CC Seniors Prepare for Commencement, Life After College

As the seniors’ final weeks begin to wrap up and their time at Colorado College comes to a close, they are looking ahead to Commencement on Monday, May 22. Commencement is a significant marker of every college graduate: the moment when graduates receive their diplomas and take their first steps into life after college. It is a celebration of family, friends, and the CC experience.

Current journalist-in-residence Hampton Sides will be addressing the senior class and families this Commencement. Sides is a renowned author and historian, and admired teacher and mentor to many CC Tigers.

Photo Courtesy of Colorado College

“I’ve taught a good number of the graduating seniors, and I have fond memories of working with them—both in and out of the classroom. It will be a joy to see so many of them at commencement day, and to wish them well as they head out on their life’s adventures,” said Sides on the kinship he feels with the seniors.

Senior Liz Forster was nominated by fellow classmates and then selected by the senior class committee to introduce Sides. In addition to Forster, seniors Michael Greenberger, Abram Mamet, and Annika Kastetter were also selected to address their graduating class. Forster’s introduction will cite Sides’ impressive credentials and the relationships he has built with students, with her as a case study.

“The second part, the more important part, is talking about how he’s been a mentor to me and how he and I built a very strong relationship around journalism,” said Forster on her relationship with Sides that began when she took his Block 5 class, “Elements of Narrative Non-Fiction.” 

Sides’ speech will concentrate on what has been termed the “truth decay” in our country; an issue that concerns him and threatens the truth which individuals communicate. “The notion that we live in a ‘post-factual’ world, one in which not only is truth under siege, but even the standards by which we determine truth,” said Sides on his impression of the “truth decay.” 

Sides’ speech connects to the crucial power of a liberal education. Every time one enters CC’s great Palmer Hall, they read in golden orange above: “Ye Shall Know the Truth and the Truth Shall Make you Free.” Especially in the current political climate and technologically advancing age, a liberal education serves as a useful tool to shift through the onslaught of information.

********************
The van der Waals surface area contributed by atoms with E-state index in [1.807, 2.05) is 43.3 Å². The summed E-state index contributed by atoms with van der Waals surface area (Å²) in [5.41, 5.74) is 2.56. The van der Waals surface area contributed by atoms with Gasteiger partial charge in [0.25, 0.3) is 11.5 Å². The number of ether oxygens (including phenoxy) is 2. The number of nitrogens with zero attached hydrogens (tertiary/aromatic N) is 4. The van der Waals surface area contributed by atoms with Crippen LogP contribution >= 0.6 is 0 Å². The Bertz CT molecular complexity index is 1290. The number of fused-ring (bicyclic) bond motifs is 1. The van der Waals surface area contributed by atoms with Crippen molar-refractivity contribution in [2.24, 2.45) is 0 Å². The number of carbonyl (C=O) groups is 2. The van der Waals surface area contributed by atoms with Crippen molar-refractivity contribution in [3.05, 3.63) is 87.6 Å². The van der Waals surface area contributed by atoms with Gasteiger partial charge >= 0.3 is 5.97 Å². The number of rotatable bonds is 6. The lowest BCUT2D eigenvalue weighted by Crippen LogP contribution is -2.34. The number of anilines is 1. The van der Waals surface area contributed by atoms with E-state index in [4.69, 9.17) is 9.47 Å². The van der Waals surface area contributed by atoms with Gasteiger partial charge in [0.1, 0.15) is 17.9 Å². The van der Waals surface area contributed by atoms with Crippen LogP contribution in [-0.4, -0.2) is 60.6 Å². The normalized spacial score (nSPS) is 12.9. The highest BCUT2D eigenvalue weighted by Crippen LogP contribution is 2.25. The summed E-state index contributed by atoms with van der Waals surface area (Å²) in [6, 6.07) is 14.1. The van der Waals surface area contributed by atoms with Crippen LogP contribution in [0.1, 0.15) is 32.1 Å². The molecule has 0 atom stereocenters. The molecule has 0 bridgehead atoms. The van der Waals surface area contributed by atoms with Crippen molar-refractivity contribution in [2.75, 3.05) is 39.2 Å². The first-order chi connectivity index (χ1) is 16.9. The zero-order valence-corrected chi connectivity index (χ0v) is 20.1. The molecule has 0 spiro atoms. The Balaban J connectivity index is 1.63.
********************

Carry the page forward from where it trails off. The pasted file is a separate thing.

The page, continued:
“This pernicious trend has come to infect multiple spheres of our public life—and it gets to the heart of why the critical thinking that comes with a liberal arts education remains so important to our society,” said Sides on how vital the liberal mindset is to confronting the “truth decay.”

Sides’ speech sounds as if it will reaffirm the value of the diploma and give confidence to the departing seniors. Although many seniors are moving forward from CC to exciting opportunities, the parting is still bittersweet. “Not being physically present with the people I’ve built incredible relationships with is really tough to grapple with,” said Forster on what she will miss going forward.

Senior Creative Writing major David Melone has a positive outlook on graduation: “It’s not like I’m leaving, but going towards something.” Melone’s statement speaks to the greater benefit of the CC experience: developing mental stamina and long-lasting friendships.

due to lem is mostly has to do with privilege, who gets to have lessons and excess to technology and its usually men who are encouraged in those areas,” said Wolfenbarger.

The new B-Side Collective space next year will give opportunities to many unrepresented musicians. It will offer workshops and collaborative spaces for those who have trouble breaking into CC’s student music scene.

Yet it is still more difficult for females to integrate into the popular student band community than males. “It is hard to break in; I feel the inhibition and hesitation,” said Ariannis Hines ‘19, trombonist for student band Promiscuous Stepsister. Becoming a part of the scene involves more than solely musical skill. “Get an edge somehow. Know and worth and make everyone else know it to,” said Hines on advice to aspiring female musicians.

This issue goes beyond CC: “In the over all music world there is still a lot of discrimination. There are all these small things where you don’t see women in certain areas,” said Wolfenbarger. The lack of diversity in music is representative of the history of music yet it is also reflective of CC’s own intersection of privilege and lack of diversity.

“It’s like who they accept here. They accept white jam-band kind of guys,” said Hines. There is no dispute that all the past Llama selections are extremely talented and great performers, yet there is a certain tendency towards similar genres and people included.

“I’ve become a little disheartened with the music scene here. I think it’s mostly because there’s not that much interest with experimental music on this campus,” said Wolfenbarger. The lack of musical genre diversity in student bands correlates to the lack of diversity of gender identity and race. “It inherently brings in more types of music when you have all sorts of different people playing,” said Morrissey.

The B-Side Collective is opening doors for people of all identities yet these issues of inclusion and gender should be more familiar discussions. “Music is sitting down and practicing so anyone can do it if you’re a man or woman or non-gender conforming,” said Haines, citing the core commonality of music. The fact that the CC student band scene is reflective of a larger, international issue does not justify its silence and lack of progress.

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